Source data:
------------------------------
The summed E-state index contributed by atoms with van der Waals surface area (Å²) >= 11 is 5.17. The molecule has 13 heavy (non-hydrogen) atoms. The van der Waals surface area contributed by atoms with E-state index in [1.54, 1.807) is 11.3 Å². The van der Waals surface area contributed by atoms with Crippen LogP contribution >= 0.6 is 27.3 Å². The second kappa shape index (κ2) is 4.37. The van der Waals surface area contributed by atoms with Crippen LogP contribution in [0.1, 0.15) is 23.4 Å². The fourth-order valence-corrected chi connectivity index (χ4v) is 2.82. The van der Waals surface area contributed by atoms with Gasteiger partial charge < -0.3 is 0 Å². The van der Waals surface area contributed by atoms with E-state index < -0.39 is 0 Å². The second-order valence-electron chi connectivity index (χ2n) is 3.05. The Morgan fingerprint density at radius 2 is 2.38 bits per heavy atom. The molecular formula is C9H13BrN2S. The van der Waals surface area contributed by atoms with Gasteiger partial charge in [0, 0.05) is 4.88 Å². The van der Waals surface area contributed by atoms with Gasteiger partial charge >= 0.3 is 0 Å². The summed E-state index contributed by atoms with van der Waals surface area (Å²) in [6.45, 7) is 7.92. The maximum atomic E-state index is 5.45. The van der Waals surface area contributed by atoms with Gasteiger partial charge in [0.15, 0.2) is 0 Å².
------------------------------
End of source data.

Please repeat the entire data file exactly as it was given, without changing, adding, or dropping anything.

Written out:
The summed E-state index contributed by atoms with van der Waals surface area (Å²) >= 11 is 5.17. The molecule has 13 heavy (non-hydrogen) atoms. The van der Waals surface area contributed by atoms with E-state index in [1.54, 1.807) is 11.3 Å². The van der Waals surface area contributed by atoms with Crippen LogP contribution >= 0.6 is 27.3 Å². The second kappa shape index (κ2) is 4.37. The van der Waals surface area contributed by atoms with Crippen LogP contribution in [0.1, 0.15) is 23.4 Å². The fourth-order valence-corrected chi connectivity index (χ4v) is 2.82. The van der Waals surface area contributed by atoms with Gasteiger partial charge < -0.3 is 0 Å². The van der Waals surface area contributed by atoms with E-state index < -0.39 is 0 Å². The second-order valence-electron chi connectivity index (χ2n) is 3.05. The Morgan fingerprint density at radius 2 is 2.38 bits per heavy atom. The molecular formula is C9H13BrN2S. The van der Waals surface area contributed by atoms with Gasteiger partial charge in [0, 0.05) is 4.88 Å². The van der Waals surface area contributed by atoms with Gasteiger partial charge >= 0.3 is 0 Å². The summed E-state index contributed by atoms with van der Waals surface area (Å²) in [6.45, 7) is 7.92. The maximum atomic E-state index is 5.45. The van der Waals surface area contributed by atoms with Gasteiger partial charge in [0.15, 0.2) is 0 Å².